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Exit the Czar

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With Bill Clinton in 2007.  

At Lazard, Rattner initially attached himself to Felix Rohatyn, who probably “invented the persona of investment banker as trusted M&A adviser,” writes William Cohan, whose book The Last Tycoons portrays Rattner revealingly.

If Robert Rubin provided Rattner with a goal, Rohatyn showed him a path. Not only was he larger than any particular deal, but Rohatyn was also a civic force who’d helped rescue New York City from bankruptcy in the seventies. And he was a shaper of opinion, tossing off authoritative essays on economic policy for The New York Review of Books while courting intellectuals at his Fifth Avenue apartment. He had it all, including one supreme gift: He made personal ambition seem beneficent. It was a quality Rattner no doubt admired.

Rohatyn initially seemed to think of Rattner as a younger version of himself, the yuppie model with expensive suits and 5:45 a.m. workouts with his buddy Sulzberger.

Like Rohatyn, Rattner was a student of economic policy—he could hold his own with Summers—and also wrote op-eds. He was a member of the Council on Foreign Relations and a trustee of the Metropolitan Museum of Art, and he chaired Channel 13. And at every turn, he carefully cultivated the social and political connections these positions yielded. Elected officials, intellectuals, journalists, businessmen gathered at his apartment a mile north of Rohatyn’s—his own Fifth Avenue “salon,” as Harvey Weinstein called it.

Rohatyn’s sole failure had been in politics. “You know,” Rohatyn once confessed to Rattner, according to Cohan, “I used to think that being a policy guru and saving New York was enough to become Treasury secretary, but I found out that you really have to be in the mix and you really have to raise money. It’s not going to happen for me.”

Rattner would not be so foolish. His wife served as national finance chair of the Democratic National Committee for five years, until 2006—“the DNC’s ATM,” she was called in this magazine. Rattner too was a force, securing millions for Democrats, and in the process making friends. He palled around with the Clintons. Al Gore and Senator Charles Schumer are good friends, along with Mayor Bloomberg.

Friendships at that level are in part alliances of people who never lose sight of one another’s usefulness. Rattner’s brilliant connections opened doors. So did the seemingly endless publicity he’d attracted ever since Washington Monthly founding editor Charlie Peters made him a symbol of his generation. “I don’t know why all these people want to write about me,” Rattner once said. People who heard that snorted. Had there ever been a more energetic or successful manipulator of the media? Perhaps his greatest feat was the 1994 Vanity Fair article that first declared the then-41-year-old “the premier investment banker of his generation,” while permitting him to expatiate on his surprisingly simple values. I’m rich but not like those rich, he seemed to say. “I often take the subway to and from work, in part, because I don’t see how one can have a view about the problems of the city without experiencing the city on at least some level as typical people do,” Rattner told the magazine.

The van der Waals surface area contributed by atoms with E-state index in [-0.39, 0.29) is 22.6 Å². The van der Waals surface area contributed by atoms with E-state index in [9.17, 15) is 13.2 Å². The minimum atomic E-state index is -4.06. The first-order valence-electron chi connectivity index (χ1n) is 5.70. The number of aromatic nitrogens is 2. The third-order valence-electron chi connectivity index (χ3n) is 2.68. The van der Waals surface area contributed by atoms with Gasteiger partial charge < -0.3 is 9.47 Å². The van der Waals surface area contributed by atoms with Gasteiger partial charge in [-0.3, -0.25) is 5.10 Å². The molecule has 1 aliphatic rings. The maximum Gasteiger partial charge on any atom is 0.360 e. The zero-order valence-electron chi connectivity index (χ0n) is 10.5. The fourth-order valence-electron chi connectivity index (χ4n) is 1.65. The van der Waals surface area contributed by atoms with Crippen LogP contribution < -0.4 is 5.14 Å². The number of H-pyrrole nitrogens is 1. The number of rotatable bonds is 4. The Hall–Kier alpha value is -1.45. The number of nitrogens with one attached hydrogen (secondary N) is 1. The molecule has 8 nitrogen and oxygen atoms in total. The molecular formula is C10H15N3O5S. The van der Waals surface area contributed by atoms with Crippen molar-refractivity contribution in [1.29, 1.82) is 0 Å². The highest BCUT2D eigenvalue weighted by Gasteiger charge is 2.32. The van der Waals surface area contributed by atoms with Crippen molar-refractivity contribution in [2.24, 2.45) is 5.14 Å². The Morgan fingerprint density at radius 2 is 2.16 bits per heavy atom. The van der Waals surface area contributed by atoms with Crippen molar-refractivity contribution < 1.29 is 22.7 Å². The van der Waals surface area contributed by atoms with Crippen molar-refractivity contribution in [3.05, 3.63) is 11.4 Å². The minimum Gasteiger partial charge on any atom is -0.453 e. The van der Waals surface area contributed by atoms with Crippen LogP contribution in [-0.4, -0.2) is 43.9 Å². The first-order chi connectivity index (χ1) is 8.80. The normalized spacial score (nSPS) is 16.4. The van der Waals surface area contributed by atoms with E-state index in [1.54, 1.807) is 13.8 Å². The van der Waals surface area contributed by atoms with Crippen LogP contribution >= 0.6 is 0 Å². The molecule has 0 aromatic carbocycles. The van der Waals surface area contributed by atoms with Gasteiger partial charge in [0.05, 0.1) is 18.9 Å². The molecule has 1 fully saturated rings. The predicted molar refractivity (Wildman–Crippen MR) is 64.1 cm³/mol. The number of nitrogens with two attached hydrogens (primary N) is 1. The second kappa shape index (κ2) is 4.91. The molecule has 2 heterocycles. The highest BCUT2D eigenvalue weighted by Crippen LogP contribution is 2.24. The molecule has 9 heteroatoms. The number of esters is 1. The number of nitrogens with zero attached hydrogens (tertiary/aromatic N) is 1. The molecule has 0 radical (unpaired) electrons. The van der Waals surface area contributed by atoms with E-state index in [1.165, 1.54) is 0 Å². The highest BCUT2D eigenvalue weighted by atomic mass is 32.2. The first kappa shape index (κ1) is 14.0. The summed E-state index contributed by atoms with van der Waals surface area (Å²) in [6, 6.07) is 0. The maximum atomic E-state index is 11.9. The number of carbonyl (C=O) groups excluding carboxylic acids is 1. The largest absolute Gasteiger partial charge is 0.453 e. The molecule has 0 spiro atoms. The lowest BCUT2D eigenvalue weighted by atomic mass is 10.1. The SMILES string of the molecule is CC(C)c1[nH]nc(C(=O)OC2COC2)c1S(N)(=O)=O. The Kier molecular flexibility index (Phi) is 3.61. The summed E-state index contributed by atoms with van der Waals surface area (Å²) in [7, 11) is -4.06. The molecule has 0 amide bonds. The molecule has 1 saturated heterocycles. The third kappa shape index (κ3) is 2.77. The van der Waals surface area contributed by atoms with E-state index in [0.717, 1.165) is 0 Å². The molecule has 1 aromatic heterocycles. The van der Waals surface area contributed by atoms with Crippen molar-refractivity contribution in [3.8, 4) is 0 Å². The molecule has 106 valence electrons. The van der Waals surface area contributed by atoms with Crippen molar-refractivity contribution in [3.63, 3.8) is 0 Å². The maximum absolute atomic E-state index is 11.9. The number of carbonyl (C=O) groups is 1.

The article infuriated Rohatyn, whom it treated as a relic, and he reacted with barely contained fury. In a 1996 New York Magazine article, he took on Rattner. “Steve is so monomaniacal,” he told writer Suzanna Andrews. “Eventually he wants to be Treasury secretary, and he’s trying to get it by getting media attention and by social climbing … He just wants to get ahead.”

Rattner later said he regretted the Vanity Fair article, but no one believed him. The deed was done, and swiftly. The next year, Rohatyn retired—Clinton appointed him ambassador to France, a consolation prize. Rattner, his successor, moved into Rohatyn’s office at Lazard. (Bruce Wasserstein, New York Magazine’s owner, is Lazard’s chairman and CEO, but he wasn’t there during this period.)

Rattner thrived at Lazard for a time. He was a big earner, and that garnered respect. In 1997, he was promoted to deputy CEO and briefly viewed as one who might bring unity to a contentious group. But Michel David-Weill, Lazard’s effective owner at the time—“its patron saint,” as Rattner later derided him—had near-monarchical powers, and he wasn’t about to relinquish them to anyone. Rattner departed in 2000, disappointed and downhearted—“defeated,” says a friend, for the first time in a long while.

If Rattner had, in effect, been bounced from Lazard, it didn’t shake him for long. His drive had always been matched by a boundless and seemingly innate self-confidence. “He’s always been comfortable with himself,” says Sulzberger, one quality that, Cohan writes, gave him an air of “inevitability.”


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